Here's an idea for you filmmakers looking to try something a little different.
Drop into a local community group; youth, disability, elderly, whatever it may be, talk to the person in charge and offer to make a film with the group over the next couple of months. Could be a short, could be a feature if you're ambitious and smart enough. If they're up for it, sit in with them once a week for a couple of hours, over two or three weeks. Get to know them. Talk about their interests, what's going on in their lives, what they like, don't like, what thrills them, angers them. Build a list of themes. Soon, a story will start to emerge. You'll recognise it when you see it, because you're the storyteller.
Your instinct might be to then just go off and write it, but resist it, instead remember that this should be their story, their film, you're just their to guide them. But like any good guide, you're not going to send them down a path that sees them walk off the edge of a cliff. But allow them to talk it out. Find what they want to tell. Make suggestions, pick up on the stronger themes. Guide them.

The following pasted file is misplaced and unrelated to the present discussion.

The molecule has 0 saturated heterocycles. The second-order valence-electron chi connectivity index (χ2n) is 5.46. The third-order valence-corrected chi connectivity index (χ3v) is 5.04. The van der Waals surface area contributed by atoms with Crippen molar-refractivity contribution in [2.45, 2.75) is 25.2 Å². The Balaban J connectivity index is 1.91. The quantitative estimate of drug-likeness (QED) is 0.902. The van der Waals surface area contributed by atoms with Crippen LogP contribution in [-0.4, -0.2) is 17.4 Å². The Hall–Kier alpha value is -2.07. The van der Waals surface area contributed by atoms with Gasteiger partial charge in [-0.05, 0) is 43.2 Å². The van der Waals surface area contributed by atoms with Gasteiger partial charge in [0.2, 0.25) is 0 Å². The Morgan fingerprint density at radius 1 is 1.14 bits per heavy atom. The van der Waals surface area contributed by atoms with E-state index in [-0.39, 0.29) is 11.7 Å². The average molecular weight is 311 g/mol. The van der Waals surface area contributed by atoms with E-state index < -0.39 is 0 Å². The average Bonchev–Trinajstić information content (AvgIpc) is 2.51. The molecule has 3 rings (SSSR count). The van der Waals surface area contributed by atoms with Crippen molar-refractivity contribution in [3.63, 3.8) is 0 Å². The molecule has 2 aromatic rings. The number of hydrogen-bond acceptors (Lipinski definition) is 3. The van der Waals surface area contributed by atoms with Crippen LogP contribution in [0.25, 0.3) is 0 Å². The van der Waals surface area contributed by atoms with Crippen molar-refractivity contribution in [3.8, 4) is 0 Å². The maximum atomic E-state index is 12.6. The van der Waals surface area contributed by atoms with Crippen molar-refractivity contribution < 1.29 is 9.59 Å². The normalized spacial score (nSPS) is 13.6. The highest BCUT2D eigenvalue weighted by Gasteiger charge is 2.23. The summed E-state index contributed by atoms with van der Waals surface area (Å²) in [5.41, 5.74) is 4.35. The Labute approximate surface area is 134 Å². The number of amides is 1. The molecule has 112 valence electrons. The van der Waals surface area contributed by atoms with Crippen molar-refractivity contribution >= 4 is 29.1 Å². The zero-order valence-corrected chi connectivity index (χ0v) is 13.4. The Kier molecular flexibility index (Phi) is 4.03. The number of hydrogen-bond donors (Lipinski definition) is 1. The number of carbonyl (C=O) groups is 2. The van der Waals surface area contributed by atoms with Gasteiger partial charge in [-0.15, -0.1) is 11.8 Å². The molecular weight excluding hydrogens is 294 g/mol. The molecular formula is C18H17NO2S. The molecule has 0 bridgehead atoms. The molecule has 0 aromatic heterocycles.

When there's a story there that everyone likes, that everyone seems excited by, then you can go off an put it into script form. At that point, you're just adding the structure, you're lending you technical ability and experience to their story so you have a structured screenplay to work from.
Set a date to film. Start moving toward it. Find out who wants to be in it. Who wants to be behind the came. Audition for the main parts. Let them get a taste of how every aspect of putting a film together works. Draft in some experienced actors, either people you know, or people from local Drama groups. Draft experienced crew. This will speed things up and give you a film that actually looks like a film. It be a huge learning opportunity for the group o see professionals at work.
On the shoot, take your time. Set as easy and flexible a schedule as possible. Understand that these people are doing something they have no knowledge of. And again, you're their guide, so don't go wondering off ahead just because you know the path! Take it slow. Explain things. Suggest things. Listen to their suggestions. You'll be the director, but your job as director here is to stand back as much as possible. Set the scene, allow them to play it out. Trust them.
When it's shot. Have a wrap party. Go edit it. Keep it tight. Get it done. Grade it. Get some nice music. Hold a premiere on a big screen in the centre of their town. Get them to bring family and friends. Get it in the paper. See what happens.
Whatever happens, you will have a film at the end of it, a fulfilling experience you never would have had otherwise and you will most certainly have enjoyed yourself.
Just a thought. For a little something outside the box.